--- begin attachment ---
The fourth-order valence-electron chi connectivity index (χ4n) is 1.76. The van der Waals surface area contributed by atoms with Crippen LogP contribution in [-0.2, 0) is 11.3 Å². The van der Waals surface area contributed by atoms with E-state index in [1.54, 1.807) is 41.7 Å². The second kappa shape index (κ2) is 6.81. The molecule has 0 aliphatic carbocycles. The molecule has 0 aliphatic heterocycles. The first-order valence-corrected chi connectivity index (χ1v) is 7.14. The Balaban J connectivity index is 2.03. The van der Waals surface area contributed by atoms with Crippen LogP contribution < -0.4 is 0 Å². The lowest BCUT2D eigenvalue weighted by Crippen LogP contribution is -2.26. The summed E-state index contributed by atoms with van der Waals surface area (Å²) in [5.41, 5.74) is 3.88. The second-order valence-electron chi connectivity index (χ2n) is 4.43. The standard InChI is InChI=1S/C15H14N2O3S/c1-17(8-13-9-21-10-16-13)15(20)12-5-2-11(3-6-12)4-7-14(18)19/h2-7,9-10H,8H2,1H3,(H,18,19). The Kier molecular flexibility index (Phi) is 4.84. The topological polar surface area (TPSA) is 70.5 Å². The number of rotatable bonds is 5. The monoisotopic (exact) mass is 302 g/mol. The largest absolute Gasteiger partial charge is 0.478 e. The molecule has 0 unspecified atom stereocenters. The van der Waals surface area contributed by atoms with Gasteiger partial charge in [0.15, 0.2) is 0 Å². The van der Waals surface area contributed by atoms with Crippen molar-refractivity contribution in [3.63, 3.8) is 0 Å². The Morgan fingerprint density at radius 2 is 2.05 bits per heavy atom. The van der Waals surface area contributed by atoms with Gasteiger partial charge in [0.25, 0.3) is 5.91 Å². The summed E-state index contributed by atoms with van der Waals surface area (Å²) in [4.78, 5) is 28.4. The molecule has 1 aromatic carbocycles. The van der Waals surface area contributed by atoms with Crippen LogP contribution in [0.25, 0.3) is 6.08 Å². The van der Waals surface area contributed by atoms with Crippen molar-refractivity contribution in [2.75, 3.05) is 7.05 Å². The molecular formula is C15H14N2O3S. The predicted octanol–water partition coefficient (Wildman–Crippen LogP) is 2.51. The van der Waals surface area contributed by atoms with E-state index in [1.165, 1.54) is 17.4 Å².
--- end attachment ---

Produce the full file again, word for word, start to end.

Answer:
The fourth-order valence-electron chi connectivity index (χ4n) is 1.76. The van der Waals surface area contributed by atoms with Crippen LogP contribution in [-0.2, 0) is 11.3 Å². The van der Waals surface area contributed by atoms with E-state index in [1.54, 1.807) is 41.7 Å². The second kappa shape index (κ2) is 6.81. The molecule has 0 aliphatic carbocycles. The molecule has 0 aliphatic heterocycles. The first-order valence-corrected chi connectivity index (χ1v) is 7.14. The Balaban J connectivity index is 2.03. The van der Waals surface area contributed by atoms with Crippen LogP contribution < -0.4 is 0 Å². The lowest BCUT2D eigenvalue weighted by Crippen LogP contribution is -2.26. The summed E-state index contributed by atoms with van der Waals surface area (Å²) in [5.41, 5.74) is 3.88. The second-order valence-electron chi connectivity index (χ2n) is 4.43. The standard InChI is InChI=1S/C15H14N2O3S/c1-17(8-13-9-21-10-16-13)15(20)12-5-2-11(3-6-12)4-7-14(18)19/h2-7,9-10H,8H2,1H3,(H,18,19). The Kier molecular flexibility index (Phi) is 4.84. The topological polar surface area (TPSA) is 70.5 Å². The number of rotatable bonds is 5. The monoisotopic (exact) mass is 302 g/mol. The largest absolute Gasteiger partial charge is 0.478 e. The molecule has 0 unspecified atom stereocenters. The van der Waals surface area contributed by atoms with Gasteiger partial charge in [0.15, 0.2) is 0 Å². The van der Waals surface area contributed by atoms with Crippen molar-refractivity contribution in [3.63, 3.8) is 0 Å². The Morgan fingerprint density at radius 2 is 2.05 bits per heavy atom. The van der Waals surface area contributed by atoms with Gasteiger partial charge in [0.25, 0.3) is 5.91 Å². The summed E-state index contributed by atoms with van der Waals surface area (Å²) in [4.78, 5) is 28.4. The molecule has 1 aromatic carbocycles. The van der Waals surface area contributed by atoms with Crippen LogP contribution in [0.25, 0.3) is 6.08 Å². The van der Waals surface area contributed by atoms with Crippen molar-refractivity contribution in [2.75, 3.05) is 7.05 Å². The molecular formula is C15H14N2O3S. The predicted octanol–water partition coefficient (Wildman–Crippen LogP) is 2.51. The van der Waals surface area contributed by atoms with E-state index in [1.165, 1.54) is 17.4 Å².